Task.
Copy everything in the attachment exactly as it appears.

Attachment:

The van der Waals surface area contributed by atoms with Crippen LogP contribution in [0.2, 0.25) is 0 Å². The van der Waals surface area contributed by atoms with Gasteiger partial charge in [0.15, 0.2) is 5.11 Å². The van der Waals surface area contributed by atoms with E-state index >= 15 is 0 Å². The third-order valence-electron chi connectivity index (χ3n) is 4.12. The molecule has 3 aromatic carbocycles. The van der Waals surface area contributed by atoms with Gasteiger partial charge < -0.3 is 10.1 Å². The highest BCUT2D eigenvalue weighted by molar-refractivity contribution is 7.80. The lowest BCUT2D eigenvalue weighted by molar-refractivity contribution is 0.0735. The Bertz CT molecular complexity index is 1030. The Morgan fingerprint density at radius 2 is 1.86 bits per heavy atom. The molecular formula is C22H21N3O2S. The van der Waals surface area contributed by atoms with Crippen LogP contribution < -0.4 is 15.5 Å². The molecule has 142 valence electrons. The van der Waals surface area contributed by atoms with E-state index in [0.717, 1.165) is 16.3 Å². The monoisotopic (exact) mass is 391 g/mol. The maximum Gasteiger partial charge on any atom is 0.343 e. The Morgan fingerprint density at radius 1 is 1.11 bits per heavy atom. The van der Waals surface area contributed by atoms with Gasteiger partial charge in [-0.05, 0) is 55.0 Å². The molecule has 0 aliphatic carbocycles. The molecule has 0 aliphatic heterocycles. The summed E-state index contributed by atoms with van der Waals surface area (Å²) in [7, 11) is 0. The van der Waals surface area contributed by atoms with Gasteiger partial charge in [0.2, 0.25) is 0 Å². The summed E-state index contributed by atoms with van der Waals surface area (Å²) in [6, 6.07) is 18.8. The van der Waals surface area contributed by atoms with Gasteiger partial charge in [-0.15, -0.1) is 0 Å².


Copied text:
The van der Waals surface area contributed by atoms with Crippen LogP contribution in [0.2, 0.25) is 0 Å². The van der Waals surface area contributed by atoms with Gasteiger partial charge in [0.15, 0.2) is 5.11 Å². The van der Waals surface area contributed by atoms with E-state index >= 15 is 0 Å². The third-order valence-electron chi connectivity index (χ3n) is 4.12. The molecule has 3 aromatic carbocycles. The van der Waals surface area contributed by atoms with Gasteiger partial charge < -0.3 is 10.1 Å². The highest BCUT2D eigenvalue weighted by molar-refractivity contribution is 7.80. The lowest BCUT2D eigenvalue weighted by molar-refractivity contribution is 0.0735. The Bertz CT molecular complexity index is 1030. The Morgan fingerprint density at radius 2 is 1.86 bits per heavy atom. The molecular formula is C22H21N3O2S. The van der Waals surface area contributed by atoms with Crippen LogP contribution < -0.4 is 15.5 Å². The molecule has 142 valence electrons. The van der Waals surface area contributed by atoms with E-state index in [0.717, 1.165) is 16.3 Å². The monoisotopic (exact) mass is 391 g/mol. The maximum Gasteiger partial charge on any atom is 0.343 e. The Morgan fingerprint density at radius 1 is 1.11 bits per heavy atom. The van der Waals surface area contributed by atoms with Gasteiger partial charge in [-0.05, 0) is 55.0 Å². The molecule has 0 aliphatic carbocycles. The molecule has 0 aliphatic heterocycles. The summed E-state index contributed by atoms with van der Waals surface area (Å²) in [7, 11) is 0. The van der Waals surface area contributed by atoms with Gasteiger partial charge in [0.2, 0.25) is 0 Å². The summed E-state index contributed by atoms with van der Waals surface area (Å²) in [6, 6.07) is 18.8. The van der Waals surface area contributed by atoms with Gasteiger partial charge in [-0.15, -0.1) is 0 Å².